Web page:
CBT again (part two)

Sorry it has taken me so long to write this blog, I have been super busy with my children and I have struggled knowing what to write as my memory of this time is not so good.

I was seeing my counsellor every two weeks and I enjoyed going and talking through how I was feeling but I was struggling completing the tasks she set me for home. I was trying to retrain my brain into knowing that certain feelings and symptoms were normal and not due to me being about to have a panic attack but to be honest I was failing. I would try and tell myself that it was all normal but I would head in to another panic attack. Then my counsellor told me she was leaving as she had a new job, she said she could still see me one more time but then she would have left.

I knew I didn’t want another counsellor as it would mean starting all over again and what if I didn’t get on with them – it could set me back. So I decided that after my last session with her, I would finish CBT. The last session we talked about medication. She explained that she thought that I should give medication a go. I explained my worries over it and how propranolol had made me feel worse. She explained that there were other medications and that maybe I should go to the doctor and ask to be put on Sertraline as she had heard good things about it. I knew she was right – that I had to try something as I didn’t want the rest of my life to be like this. Worrying about having a panic attack and having them. It wasn’t just my life that was being affected but my husbands and my children as there was lots of things I wouldn’t do.

So I decided I had to go back to the doctors. The doctor put me on 50mg Sertraline a day, my next blog will be about how I found the Sertraline.




CBT again (Part one)

When my CBT finally started I had to go to a new clinic where I had never been before. This just made my anxiety worse, (my first round of it had been at my doctors surgery and the counsellor came there). I worried about where it was, where to park, who to speak too, where to sit in the waiting room. I had to fill in a form each week I went which asked for me to circle an option to how I had been feeling that week when it came to certain situations. Most of my answers were that my anxiety was affecting my life a lot. I answered yes to ‘had I been feeling that my family would be better off without me’. The counsellor I saw on my first visit (on the 2nd time around) was a lady, and she asked all the normal questions and wanted to know about how it had all started. But the way she spoke to me was as though she thought I was stupid for feeling that way and like she didn’t understand at all. This made me shut down and not really want to answer her questions and I didn’t want to volunteer any information about myself and my anxiety. I remember coming home feeling even worse than before I had gone. I didn’t want to ever go back. I thought well if CBT isn’t going to help, then nothing is, and I will be like this forever. That scared me. I felt even lower about myself if that was even possible.

After speaking to my husband and my family about my experience, they suggested ringing up and explaining how I was feeling and asking if my previous counsellor was available to see instead. After a few days of not feeling brave enough to do this, I finally made the call. They got my previous counsellor to give me call and I explained what had happened and why I didn’t want to come back. She put me at ease straight away and said sometimes people just don’t click with a counsellor and its perfectly normal to ask for another counsellor.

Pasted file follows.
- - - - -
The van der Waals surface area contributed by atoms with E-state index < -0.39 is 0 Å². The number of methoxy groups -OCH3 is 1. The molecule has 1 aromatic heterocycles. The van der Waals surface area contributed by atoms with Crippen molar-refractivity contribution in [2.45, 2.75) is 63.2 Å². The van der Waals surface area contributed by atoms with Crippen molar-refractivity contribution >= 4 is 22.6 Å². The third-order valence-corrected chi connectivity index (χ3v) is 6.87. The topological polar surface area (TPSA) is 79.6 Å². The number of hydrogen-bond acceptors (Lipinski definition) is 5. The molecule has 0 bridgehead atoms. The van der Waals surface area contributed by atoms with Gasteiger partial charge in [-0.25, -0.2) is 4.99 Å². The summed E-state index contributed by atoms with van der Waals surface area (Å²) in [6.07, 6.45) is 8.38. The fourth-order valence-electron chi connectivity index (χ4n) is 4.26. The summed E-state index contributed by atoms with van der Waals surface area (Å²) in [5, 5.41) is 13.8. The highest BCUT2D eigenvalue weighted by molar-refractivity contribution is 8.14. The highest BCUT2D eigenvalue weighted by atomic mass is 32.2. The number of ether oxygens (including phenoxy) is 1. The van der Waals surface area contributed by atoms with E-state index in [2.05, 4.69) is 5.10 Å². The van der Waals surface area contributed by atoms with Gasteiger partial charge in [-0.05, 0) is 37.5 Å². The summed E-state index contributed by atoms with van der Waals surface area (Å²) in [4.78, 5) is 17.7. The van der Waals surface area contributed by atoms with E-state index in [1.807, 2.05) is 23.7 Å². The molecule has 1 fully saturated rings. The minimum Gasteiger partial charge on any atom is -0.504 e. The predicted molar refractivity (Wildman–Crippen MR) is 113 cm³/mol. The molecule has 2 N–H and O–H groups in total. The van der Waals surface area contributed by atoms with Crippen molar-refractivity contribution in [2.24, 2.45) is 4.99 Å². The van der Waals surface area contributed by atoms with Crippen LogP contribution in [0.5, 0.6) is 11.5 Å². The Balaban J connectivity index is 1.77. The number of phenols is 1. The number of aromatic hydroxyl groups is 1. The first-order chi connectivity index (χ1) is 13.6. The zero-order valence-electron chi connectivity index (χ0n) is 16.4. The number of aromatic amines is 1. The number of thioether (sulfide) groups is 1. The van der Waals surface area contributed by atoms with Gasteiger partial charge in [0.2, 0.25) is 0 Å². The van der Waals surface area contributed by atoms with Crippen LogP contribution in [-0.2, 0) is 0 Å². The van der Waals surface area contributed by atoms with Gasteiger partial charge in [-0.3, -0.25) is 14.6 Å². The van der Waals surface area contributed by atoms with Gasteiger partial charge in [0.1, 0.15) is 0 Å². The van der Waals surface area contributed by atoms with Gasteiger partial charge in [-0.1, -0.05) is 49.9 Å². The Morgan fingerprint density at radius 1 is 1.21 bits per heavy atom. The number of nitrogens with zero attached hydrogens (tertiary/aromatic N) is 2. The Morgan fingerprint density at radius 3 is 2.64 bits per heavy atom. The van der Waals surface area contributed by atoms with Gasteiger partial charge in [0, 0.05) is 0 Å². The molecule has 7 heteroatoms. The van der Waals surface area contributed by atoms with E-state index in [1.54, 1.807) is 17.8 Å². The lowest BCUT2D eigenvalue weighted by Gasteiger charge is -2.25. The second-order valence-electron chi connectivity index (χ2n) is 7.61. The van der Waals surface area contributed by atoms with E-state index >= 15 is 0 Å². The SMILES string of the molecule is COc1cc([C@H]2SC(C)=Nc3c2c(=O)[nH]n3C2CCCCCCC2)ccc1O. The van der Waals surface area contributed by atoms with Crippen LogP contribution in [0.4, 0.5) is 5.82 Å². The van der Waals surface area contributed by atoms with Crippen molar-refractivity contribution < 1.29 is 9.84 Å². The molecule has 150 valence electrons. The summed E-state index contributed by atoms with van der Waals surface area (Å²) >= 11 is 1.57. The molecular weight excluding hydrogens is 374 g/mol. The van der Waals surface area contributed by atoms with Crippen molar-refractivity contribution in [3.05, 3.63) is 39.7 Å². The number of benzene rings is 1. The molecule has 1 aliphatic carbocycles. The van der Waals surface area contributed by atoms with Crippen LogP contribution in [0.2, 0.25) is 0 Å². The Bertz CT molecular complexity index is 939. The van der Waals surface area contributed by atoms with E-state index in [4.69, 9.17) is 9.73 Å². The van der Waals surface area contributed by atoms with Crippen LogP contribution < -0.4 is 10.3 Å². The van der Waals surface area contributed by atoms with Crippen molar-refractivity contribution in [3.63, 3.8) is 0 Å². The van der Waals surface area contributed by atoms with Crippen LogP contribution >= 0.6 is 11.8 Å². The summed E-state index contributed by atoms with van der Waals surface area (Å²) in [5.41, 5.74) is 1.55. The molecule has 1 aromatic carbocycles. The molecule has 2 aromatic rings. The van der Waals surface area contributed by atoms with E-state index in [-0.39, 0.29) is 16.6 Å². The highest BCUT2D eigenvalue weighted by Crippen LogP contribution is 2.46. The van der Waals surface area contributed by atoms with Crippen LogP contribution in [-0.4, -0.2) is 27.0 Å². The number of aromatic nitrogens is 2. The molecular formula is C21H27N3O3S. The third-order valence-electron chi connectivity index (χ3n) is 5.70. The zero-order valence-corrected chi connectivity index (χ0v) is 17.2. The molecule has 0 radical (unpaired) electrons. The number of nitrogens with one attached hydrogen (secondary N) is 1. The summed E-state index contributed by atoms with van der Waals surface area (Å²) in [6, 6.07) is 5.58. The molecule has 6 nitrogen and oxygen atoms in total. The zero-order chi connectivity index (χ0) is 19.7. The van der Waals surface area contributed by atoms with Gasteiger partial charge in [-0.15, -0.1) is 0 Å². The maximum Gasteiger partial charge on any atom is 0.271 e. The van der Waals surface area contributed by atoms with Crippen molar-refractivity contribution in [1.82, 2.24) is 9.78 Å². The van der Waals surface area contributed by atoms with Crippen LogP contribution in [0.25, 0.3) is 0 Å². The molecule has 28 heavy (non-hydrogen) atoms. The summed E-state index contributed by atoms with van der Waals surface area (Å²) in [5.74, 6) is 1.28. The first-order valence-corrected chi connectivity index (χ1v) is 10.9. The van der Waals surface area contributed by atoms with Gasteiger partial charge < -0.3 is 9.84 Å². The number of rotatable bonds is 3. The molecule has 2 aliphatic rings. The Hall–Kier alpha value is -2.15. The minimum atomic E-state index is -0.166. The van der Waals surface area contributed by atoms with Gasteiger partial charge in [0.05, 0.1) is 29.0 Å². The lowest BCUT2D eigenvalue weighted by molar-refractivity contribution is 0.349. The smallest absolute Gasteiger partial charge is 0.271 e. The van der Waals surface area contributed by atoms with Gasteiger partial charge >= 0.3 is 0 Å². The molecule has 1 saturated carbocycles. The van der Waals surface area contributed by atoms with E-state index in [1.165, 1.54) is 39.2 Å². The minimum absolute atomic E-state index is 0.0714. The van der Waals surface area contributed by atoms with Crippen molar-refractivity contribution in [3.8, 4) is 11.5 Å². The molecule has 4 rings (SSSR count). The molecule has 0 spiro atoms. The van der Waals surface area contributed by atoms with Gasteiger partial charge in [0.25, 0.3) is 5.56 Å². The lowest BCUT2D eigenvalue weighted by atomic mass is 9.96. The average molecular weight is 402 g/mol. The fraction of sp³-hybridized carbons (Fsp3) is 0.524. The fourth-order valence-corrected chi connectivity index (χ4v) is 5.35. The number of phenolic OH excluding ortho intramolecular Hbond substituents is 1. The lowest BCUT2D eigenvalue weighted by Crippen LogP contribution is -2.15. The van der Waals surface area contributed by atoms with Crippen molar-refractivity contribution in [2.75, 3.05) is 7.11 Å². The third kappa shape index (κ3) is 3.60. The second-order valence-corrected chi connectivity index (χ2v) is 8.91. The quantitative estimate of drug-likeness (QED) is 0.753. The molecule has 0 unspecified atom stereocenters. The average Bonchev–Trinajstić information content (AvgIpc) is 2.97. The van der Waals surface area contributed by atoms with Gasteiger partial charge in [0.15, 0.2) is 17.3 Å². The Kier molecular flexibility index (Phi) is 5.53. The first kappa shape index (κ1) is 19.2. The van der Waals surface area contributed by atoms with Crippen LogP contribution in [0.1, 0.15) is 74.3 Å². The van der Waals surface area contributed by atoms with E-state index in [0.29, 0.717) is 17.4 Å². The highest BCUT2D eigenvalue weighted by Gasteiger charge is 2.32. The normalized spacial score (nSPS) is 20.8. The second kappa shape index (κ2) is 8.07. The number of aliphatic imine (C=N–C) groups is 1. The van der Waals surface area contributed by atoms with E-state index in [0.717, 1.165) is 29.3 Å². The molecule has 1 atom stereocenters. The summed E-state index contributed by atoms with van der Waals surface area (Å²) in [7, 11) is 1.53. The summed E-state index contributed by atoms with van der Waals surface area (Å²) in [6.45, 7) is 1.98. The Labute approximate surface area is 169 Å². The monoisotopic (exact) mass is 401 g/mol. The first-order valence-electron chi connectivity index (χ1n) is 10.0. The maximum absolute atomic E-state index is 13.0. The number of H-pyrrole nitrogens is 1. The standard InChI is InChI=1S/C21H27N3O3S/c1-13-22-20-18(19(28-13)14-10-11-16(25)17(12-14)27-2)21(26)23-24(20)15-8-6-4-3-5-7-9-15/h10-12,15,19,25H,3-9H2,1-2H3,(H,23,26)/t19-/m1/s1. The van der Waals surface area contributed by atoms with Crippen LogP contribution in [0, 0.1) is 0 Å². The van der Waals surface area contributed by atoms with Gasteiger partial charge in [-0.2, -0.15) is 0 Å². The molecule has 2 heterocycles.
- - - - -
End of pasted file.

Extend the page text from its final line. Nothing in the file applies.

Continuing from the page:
After that things went a lot more smoothly, I went after two weeks to see my counsellor. Each time I filled in a form answering the questions and at first I didn’t see any improvement in my answers but after a while I did. She gave me different tasks to do each time. I had to keep a diary entry of my symptoms and thoughts going through my head.

During this time we had a holiday to Centre Parcs again, and when we had arrived we had gone swimming before going to bed. I struggled to sleep that first night (it was the first time I had stayed away from home since my major panic attack that had landed me in hospital). I didn’t have a panic attack but I was definitely anxious. But I kept reminding myself how many times we had been to centre parcs and how much we all loved it. I managed to enjoy the rest of the weekend. When I explained to my counsellor my symptoms of how I was feeling that night she explained that actually those symptoms were normal – I was tired from working all day, then driving there and going straight swimming, I was cold and shaking as my hair was still wet. She said that my mind was putting the symptoms down to anxiety but actually they were just normal. She said I need to retrain my brain to know that sometimes these symptoms were normal and not me beginning to have a panic attack.


I will continue on with how my CBT went on my blog…..


Continuing Anxiety

For the next year things were still the same. I would worry about going to the toilet and I would get myself worked up before going anywhere, but I was trying to use the tools I learnt from CBT and make sure I still went to different events. I managed to go to the Grand National – although I did have a bit of a panic when getting on the train. I had to sit near the toilet, I made sure I had taken diarrhoea tablets before and I took a bottle of water with me. My husband kept talking to me to keep me calm. The first train was only a short journey and then we had to get off and wait at the next station. There was so many people waiting for the train, I felt a bit panicked at how many people were getting on. When we got on there was no seats left, and we were stood in the doorway with lots of other people. I felt all hot and flustered. I started shaking and I knew I could not stay on. I quickly pulled my husband off the train. He asked if I was ok and I said I could not manage the journey with all those people and not being able to get to the toilet. Anyway, we managed to get on the next train (which was 45mins later) and I managed the day as I knew where all the toilets were and I used them regularly.